The KMT Revives Memories of its Blacklist
Thursday June 26, by Jerome F. Keating Ph.D.
Those who know Taiwan history, know well of the infamous blacklist created by the Chinese Nationalist Party (KMT) during the period of White Terror. This list was used to suppress any form of dissent or challenges to the KMT's monopolistic rule and image. Its main purpose was intimidation and the victims were not only Taiwanese but even foreigners. Anyone who expressed a dissident view or took a dissident position was put on the list and banned from entering the country. Some were even listed because they checked out library books overseas that the KMT did not think proper. What many do not realize however, is that although martial law ended in 1987, the KMT continued to keep and update this blacklist for another five years until 1992. So now that democracy is finally here in Taiwan is all this past? Not on your life.
The old KMT is back. Feeling the power of controlling not only the Legislative Yuan but also the presidency of Taiwan, the KMT is once again striving to bring back its means to control dissent. This time, the listing is more subtle, but it is already seen in the field of academics and the first victim is Chuang Kuo-rong a professor at National Chengchi University.
Chuang is the former Ministry of Education's secretary-general and has been a long outspoken critic of the KMT. In his former position he did not hesitate to call a spade a spade and to bring up the hypocrisy of Taiwan's newly elected president, the image-seeking Ma Ying-jeou. While Ma has always tried to cloak himself with a mantle of innocence and pious upbringing, Chuang has pointed out inconsistencies. One was how Ma's father, Ma Ho-ling, took advantage of his adopted daughter for sexual purposes and how no family members seemed to oppose him. Another was how Ma himself was a student informer in the USA and had ruined the family hopes of many Taiwanese by causing them to be put on the KMT blacklist.
The language that Chuang used in his statements was coarse and to the point, and while some have questioned and objected to its tone, none disputed the subject matter of which he spoke. Herein, lay the fault of Chuang Kuo-rong; he violated what the KMT wanted to establish as a new taboo area for Taiwanese. Taiwanese are not to criticize the KMT and dispute its image or that of any of its members.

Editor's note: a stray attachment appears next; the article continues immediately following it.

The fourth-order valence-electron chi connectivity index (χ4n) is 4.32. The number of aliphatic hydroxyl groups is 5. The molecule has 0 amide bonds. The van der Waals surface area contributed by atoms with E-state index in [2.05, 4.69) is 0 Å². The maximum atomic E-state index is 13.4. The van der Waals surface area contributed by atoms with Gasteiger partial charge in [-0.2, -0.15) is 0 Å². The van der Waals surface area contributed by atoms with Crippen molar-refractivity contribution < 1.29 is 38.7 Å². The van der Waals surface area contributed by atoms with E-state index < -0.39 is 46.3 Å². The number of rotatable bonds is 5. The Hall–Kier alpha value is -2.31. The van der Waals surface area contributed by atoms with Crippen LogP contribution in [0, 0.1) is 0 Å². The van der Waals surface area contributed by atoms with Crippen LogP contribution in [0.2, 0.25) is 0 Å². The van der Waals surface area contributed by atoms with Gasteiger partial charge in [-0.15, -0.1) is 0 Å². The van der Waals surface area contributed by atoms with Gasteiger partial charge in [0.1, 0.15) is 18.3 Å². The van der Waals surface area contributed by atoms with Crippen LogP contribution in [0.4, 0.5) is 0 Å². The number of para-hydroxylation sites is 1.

Thus, to carry this out, National Chengchi University has been asked to be the first executioner. The university has refused to renew the contract of Chuang Kuo-rong because of what he said when he was secretary-general. Allegedly certain anonymous parents have complained about their children being subjected to teaching by such a man as Chuang. This bears examination.
In actuality, Chuang's students appreciate his teaching. Further, it is questionable as to how sheltered these students are or how sheltered their parents may pretend that they are. Chuang has not used any such language in the classroom; what he said was spoken before at the time he was the secretary-general of the Ministry of Education. Certainly today's students hear much worse language on TV, in the movies, and on the street.
Students also regularly hear much worse spoken in Taiwan politics. There the public is constantly bombarded by the innuendos, rumors and false accusations spewed forth by KMT party members like Chiu Yi. Compared to Chuang, Chiu Yi is a scavenger jackal, who hides behind the immunity of his legislative position to tell whatever lies he may dream up. Further, other KMT members including Ma Ying-jeou have uttered veiled and unveiled death threats against the past DPP president Chen Shui-bian. So now we are asked to believe that Chuang is the real dangerous scandal to Taiwan's youth?
The singling out of Chuang is clearly selective, arbitrary, and politically motivated. What he said has been printed publicly in the press and no one has yet denied that Ma's father did not abuse his adopted daughter. Chuang's only crime seems to be that he said in public what the KMT does not want spoken.
As if to mollify this blacklisting, Ma Ying-jeou and other KMT have expressed the thought that even though Chuang is denied a contract at National Chengchi University, he can still be eligible to teach at other universities. This is like saying, we are blacklisting you at one university but for now leaving the others open. In truth, Chuang is being cast as a pariah. The end result is the same. Ma's explanation can be compared to cutting off a man's hand and saying, See how kind I am, I am still leaving you the use of your other hand and two feet.
For Taiwanese, with a memory, this is the tip of the iceberg. The old KMT seeks to come back and exploit its new position. Though the KMT received only 54 per cent of the vote in the last legislative elections, by gerrymandering and other means they were able to control of 75 per cent of legislative seats. With the advantage of this disproportionate representation, the KMT is now emboldened. The first signs already appeared when during the presidential election, four KMT legislators took it on themselves to force their way into Frank Hsieh's campaign headquarters like storm troopers to administer their form of political justice. The banishing of Chuang Kuo-rong has followed. The only way such abuses of power were stopped in the past was to take to the streets; Taiwanese may have to consider that again.